1.2 The limited partner¡¯s viewpoint.

1.3 The challenge of venture capital fund valuation.

1.4 Hard figures or gut instinct?

1.5 Managing with fuzzy figures.

1.6 Making the grades.

1.7 Outline.

2. Private Equity Market.

2.1 Funds as intermediaries.

2.2 The problem of predicting success.

2.3 Broad segmentation of investment universe.

2.4 Private equity market dynamics.

2.5 Conclusion.

3. Private Equity Fund Structure.

3.1 Key features.

3.2 Conflicts of interest.

3.3 Finding the balance.

4. Buyout and Venture Capital Fund Differences.

4.1 Differences between venture capital and buyouts.

5. Funds-of-funds.

5.1 Structure.

5.2 Value added.

5.3 Costs.

5.4 Private equity investment programme.


5A.1 Payout schedules.


6. Investment Process.

6.1 Key performance drivers.

6.2 Process description.

6.3 Risk management.

6.4 Tackling uncertainty.

7 Risk Framework.

7.1 Market value.

7.2 Market or credit risk?

7.3 Conclusion.

8. Portfolio Design.

8.1 Portfolio design framework.

8.2 Portfolio construction techniques.

8.3 Risk¨Creturn management approaches.

9. Case Study.

9.1 Looking for the optimal programme size.

9.2 Overcoming entry barriers: long-term strategies.

10. The Management of Liquidity.

10.1 Liquidity management problem.

10.2 Liquidity management approaches.

10.3 Investment strategies for undrawn capital.

10.4 Cash flow projections.

10.5 Conclusion.


11. Established Approaches to Fund Valuation.

11.1 Bottom-up approach to private equity fund valuation.

11.2 Inconsistency of valuations.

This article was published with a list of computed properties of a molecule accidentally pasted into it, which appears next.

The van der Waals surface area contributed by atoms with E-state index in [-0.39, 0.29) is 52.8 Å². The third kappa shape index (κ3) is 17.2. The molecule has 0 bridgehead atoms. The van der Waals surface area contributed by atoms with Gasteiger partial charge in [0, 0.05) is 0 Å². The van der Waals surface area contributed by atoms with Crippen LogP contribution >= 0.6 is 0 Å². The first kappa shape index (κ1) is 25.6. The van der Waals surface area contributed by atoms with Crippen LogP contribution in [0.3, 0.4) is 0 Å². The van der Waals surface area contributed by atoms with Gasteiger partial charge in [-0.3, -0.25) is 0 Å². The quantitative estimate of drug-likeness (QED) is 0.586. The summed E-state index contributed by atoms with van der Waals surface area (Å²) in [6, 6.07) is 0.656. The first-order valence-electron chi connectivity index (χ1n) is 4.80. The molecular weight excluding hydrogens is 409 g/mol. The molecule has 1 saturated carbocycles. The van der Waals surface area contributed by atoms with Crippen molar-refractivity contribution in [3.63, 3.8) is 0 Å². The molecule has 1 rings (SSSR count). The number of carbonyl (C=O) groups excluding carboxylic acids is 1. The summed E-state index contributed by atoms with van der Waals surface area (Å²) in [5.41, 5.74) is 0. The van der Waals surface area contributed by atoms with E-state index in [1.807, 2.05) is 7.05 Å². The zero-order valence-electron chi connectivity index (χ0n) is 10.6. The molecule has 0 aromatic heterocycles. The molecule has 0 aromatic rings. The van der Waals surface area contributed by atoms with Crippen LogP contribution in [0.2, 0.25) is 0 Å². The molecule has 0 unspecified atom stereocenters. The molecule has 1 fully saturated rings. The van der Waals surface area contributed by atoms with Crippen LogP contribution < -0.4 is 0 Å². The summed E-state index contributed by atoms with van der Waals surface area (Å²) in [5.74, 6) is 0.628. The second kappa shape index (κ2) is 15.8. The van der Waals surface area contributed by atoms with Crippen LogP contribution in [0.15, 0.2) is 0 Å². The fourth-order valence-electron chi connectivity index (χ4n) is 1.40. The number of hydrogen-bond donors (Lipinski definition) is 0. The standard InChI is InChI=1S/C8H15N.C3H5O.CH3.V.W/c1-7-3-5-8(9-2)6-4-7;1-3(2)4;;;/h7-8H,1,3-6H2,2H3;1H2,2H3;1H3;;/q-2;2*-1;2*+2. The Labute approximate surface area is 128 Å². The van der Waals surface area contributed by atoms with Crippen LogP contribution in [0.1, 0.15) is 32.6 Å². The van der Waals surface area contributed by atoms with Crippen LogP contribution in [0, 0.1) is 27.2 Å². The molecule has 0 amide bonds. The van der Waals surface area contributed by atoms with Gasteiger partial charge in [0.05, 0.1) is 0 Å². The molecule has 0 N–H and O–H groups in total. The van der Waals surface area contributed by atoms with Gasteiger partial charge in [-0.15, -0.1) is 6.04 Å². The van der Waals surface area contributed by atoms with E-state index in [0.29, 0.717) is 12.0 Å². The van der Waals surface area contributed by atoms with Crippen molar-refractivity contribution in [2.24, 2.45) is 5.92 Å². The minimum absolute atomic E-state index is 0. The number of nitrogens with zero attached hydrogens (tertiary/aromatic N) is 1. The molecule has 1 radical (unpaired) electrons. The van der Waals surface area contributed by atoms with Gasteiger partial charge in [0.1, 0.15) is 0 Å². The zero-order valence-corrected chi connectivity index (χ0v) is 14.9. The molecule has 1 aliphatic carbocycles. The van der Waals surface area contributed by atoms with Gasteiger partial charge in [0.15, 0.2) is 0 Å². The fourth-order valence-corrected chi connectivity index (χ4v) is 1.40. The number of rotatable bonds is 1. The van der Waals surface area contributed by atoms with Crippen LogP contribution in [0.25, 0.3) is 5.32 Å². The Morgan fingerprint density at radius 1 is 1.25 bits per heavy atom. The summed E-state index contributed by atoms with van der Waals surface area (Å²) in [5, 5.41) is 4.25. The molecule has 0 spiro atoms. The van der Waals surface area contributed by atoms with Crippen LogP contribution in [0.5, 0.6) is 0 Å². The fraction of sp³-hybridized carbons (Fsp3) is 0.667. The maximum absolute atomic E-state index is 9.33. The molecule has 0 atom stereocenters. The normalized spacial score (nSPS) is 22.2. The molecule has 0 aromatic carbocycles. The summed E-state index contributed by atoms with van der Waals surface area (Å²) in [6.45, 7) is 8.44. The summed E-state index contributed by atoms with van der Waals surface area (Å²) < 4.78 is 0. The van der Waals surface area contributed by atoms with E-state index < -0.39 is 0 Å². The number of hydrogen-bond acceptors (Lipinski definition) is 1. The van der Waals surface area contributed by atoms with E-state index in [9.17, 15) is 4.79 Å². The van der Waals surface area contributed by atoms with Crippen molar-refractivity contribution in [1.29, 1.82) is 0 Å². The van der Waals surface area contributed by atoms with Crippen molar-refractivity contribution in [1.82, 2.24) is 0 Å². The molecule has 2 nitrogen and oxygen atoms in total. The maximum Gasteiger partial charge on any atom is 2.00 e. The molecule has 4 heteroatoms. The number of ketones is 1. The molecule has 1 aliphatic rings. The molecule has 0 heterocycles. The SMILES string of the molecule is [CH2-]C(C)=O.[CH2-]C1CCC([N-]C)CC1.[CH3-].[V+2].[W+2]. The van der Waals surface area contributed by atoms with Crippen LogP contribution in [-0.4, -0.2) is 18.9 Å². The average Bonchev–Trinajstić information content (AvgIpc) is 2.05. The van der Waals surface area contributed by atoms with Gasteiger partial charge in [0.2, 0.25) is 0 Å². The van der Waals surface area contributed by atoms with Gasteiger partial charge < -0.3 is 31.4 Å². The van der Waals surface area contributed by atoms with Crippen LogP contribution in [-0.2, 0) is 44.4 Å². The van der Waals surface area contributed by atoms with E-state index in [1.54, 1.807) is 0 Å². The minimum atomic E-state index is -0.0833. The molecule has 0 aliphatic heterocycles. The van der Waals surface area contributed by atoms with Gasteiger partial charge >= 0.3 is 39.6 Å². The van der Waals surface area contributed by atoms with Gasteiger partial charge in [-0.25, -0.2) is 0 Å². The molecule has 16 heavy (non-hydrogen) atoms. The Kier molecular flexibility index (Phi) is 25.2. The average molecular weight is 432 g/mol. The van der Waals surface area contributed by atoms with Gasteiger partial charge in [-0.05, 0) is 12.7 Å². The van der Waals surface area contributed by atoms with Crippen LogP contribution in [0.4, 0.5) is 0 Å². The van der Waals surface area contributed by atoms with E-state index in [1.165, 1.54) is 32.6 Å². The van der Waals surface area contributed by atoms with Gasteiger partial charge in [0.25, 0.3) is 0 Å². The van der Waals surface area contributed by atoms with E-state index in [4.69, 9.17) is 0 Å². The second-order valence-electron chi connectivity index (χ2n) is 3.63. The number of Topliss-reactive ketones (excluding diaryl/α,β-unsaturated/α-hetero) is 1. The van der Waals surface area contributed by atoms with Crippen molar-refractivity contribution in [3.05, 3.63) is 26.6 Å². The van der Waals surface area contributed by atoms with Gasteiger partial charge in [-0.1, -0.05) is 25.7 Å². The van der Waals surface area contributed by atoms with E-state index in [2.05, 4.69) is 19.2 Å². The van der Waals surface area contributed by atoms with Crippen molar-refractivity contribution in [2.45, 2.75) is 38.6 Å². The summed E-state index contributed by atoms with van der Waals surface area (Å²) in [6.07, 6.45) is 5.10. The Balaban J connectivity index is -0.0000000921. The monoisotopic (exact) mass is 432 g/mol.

11.3 NAVs do not tell the full picture.

11.4 Portfolio companies cannot be valued in isolation.

11.5 Conclusion.

12. Benchmarking.

12.1 Specific issues.

12.2 Individual funds.

12.3 Portfolio of funds.

13. A Prototype Internal Grading System.

13.1 Grading of private equity funds.

13.2 The NAV is not enough.

13.3 Existing approaches.

13.4 New approach to internal fund-grading system.

13.5 Summary¡ªNAV- and grading-based valuation.

13.6 Discussion.

13.7 Conclusion.

Appendix 13A.

14. Fund Manager Selection Process.

14.1 Relevance of fund manager selection.

14.2 Why due diligence?

14.3 The due diligence process.

14.4 Fund manager selection process.

14.5 Decision and commitment.

15. Qualitative Fund Scoring.

15.1 Scoring approach.

15.2 Scoring dimensions.

16. Grading-based Economic Model.

16.1 Approach.

16.2 Internal age adjustment.

16.3 Private equity fund IRR projections.

16.4 Expected portfolio returns.

16.5 Discussion.

16.6 Conclusion.

17. Private Equity Fund Discount Rate.

17.1 The capital asset pricing model.

17.2 Private equity fund betas.

17.3 The alternatives to the capital asset pricing model.

17.4 Summary.


18. Monitoring.

18.1 Approach to monitoring.

18.2 The monitoring objectives.

18.3 Information gathering.

18.4 Evaluation.

18.5 Actions.

19. Case Study: Saving Your Investments¡ªApproaches to Restructuring.

19.1 The valley of tears.

19.2 The report to the board.

19.3 The terms of the restructuring.

19.4 Epilogue.

20. Secondary Transactions.

20.1 Sellers and their motivations.

20.2 Buyers and their motivations.

20.3 Secondary market prices.

20.4 Transactional issues.

20.5 The fund manager perspective.


21. Deviating from Top funds.

21.1 Strategic investments.

21.2 Policy objectives.

22. Real Options.

22.1 Real options in private equity.

22.2 Real option analysis.

22.3 An expanded strategy and decision framework.

23. Beyond the J-curve.

23.1 Some do it better.

23.2 Deadly sins.

23.3 Structure instead of ¡°gut instinct¡±.

23.4 Patience is a virtue.

23.5 Turning water into wine.